I told a friend this morning how bored I’ve become lately. With the boredom, comes lack of motivation to do anything. As the time spent in COVID grows old, so does living without Peter. He used to be my amusement, the answer to the question of ‘what do you want to do’, the ear to my conversations, and even the spark during arguments. Now, it’s all so boring. I’m not good with boring. My boredom was birthed from my aloneness, an aloneness sprung forth from widowhood, COVID, and maybe my writing.

My profession as a writer is a solitary one. My time is spent alone, in my own head, or the head of my characters. Time goes quickly for me when I write. Only sometimes, I miss human contact. See, I am a cross between an introvert and extrovert. I need both. I embrace both. I love both. In my old life without COVID and with Peter, I could seek out both. I could coddle my introvert and feed my extrovert. Now, in a COVID and a Peterless existence, my extrovert is famished, and boredom has become my ever present hunger, one I can’t seem to feed.

I rented out an Airbnb by a lake for a few days. I took all the necessary COVID precautions of making sure no one occupied the place for 24 before me, packed up disinfected wipes and sprays. I also made sure I did not book an apartment or hotel. I am very obsessive when it comes to COVID precautions. I was excited to mix up my surroundings, get out of the lazy boy I write in, and do something different. That is, until I wasn’t.

I know part of it was the timing. I booked a few days in between my birthday and anniversary and well, not the best time for me, probably will never be the best time for me. It was more though. While booking it, I felt a foreboding with a nagging thought of going alone with no stimulation, no ability to explore – thank you, COVID – and Peterless. My boredom would be just another suitcase to unpack there.

I spent the time writing a few more chapters in my book, and yes, getting distracted with reruns of Glee. One morning, I went around town in my car, and walked along as much beach as I could without the cold yelling at me to get back into the car. As I stared out into the vastness of the waves, I had a connection like I never had before. Normally, waves crashing against the rocks, or roaring in before they settle down into soft ripples on the beach, gives me such a peace. I look at water like life, always something threatening and then a settling down. But on my mini getaway, I viewed the lake, the waves as something else. I took in the scene and thought about the enormity of my life playing out in front of me. The waters eventually chilling out in kisses to the sand reminded me of my once were’s disappearing. I was alone now in this world, and scared to dip my toes into the coldness of it all.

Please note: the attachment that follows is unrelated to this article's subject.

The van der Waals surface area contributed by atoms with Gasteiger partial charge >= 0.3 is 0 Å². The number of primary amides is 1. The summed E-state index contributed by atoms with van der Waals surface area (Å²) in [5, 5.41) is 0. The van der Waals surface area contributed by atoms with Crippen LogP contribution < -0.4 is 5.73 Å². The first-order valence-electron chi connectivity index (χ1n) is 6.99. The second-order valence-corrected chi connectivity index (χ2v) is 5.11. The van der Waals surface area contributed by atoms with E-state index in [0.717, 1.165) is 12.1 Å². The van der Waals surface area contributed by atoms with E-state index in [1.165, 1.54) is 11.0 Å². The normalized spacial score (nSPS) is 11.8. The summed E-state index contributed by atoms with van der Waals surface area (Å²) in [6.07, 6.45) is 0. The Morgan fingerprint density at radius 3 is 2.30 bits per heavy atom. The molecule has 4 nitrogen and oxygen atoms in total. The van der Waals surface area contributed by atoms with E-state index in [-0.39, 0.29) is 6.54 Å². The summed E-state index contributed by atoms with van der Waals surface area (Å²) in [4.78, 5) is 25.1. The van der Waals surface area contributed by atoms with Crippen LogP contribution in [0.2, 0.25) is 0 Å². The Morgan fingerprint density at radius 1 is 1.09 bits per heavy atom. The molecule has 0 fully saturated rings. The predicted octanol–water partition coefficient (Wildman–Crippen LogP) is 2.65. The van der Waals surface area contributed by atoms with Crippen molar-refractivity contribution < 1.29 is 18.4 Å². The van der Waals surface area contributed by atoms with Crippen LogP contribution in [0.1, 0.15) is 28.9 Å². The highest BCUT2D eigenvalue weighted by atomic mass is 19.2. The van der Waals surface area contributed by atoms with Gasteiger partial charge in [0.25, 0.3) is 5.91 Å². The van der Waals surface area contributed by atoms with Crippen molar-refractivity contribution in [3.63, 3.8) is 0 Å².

I snapped many sites on my iphone, trying to capture my feelings. One of the scenes I tried to capture was of a branch, stripped of its leaves, digging in to the sand for a hope of resurgence as waves crashed against it. One had a bird, flying out over the waves with a certain grace, a tease, and a view of what lie beneath it as it traveled higher. And then there was one of a small tree, hanging onto where it was planted, as the winds of a storm ahead blew it side to side, and the waves banged on it in anger. Despite the elements, it hung on, standing with strength.

I stared in knowing at the tree for a long time. I got it. I was standing on a brink of a whole new life, with COVID and widowhood slapping against me, alone in all of it. I bend when I need to, stand straight when I can, hold onto my leaves as I move, and never have I snapped apart. There was a beauty in the tree I watched, in the waves pounding on it, in the storm brewing ahead, and in my connection to it all.

I went back to the Airbnb feeling understood, yet still alone, still bored. I couldn’t stay there any longer. While the views I witnessed were poignant, there was a reality in them, a harsh one that didn’t belong in a vacation, mini or otherwise. And yes, the sadness of spending another birthday, another anniversary, without Peter echoed too loudly in the rooms of a place not home. And despite knowing boredom waited for me there, I had to leave. So I left, a day earlier than planned, I left.

As I told my friend this morning, I continue to be bored, some moments more than other. The knowing Peter is not there to amuse me, for me to do the amusing, for us to seek out amusement together, can be too much, can be too boring. Boredom is the byproduct of loneliness, at least for me. But I will not snap from any of it. I will sway in it. I will be that small tree, waiting to grow more, waiting for COVID to end, and when being Peterless is part of my branches, but not my roots.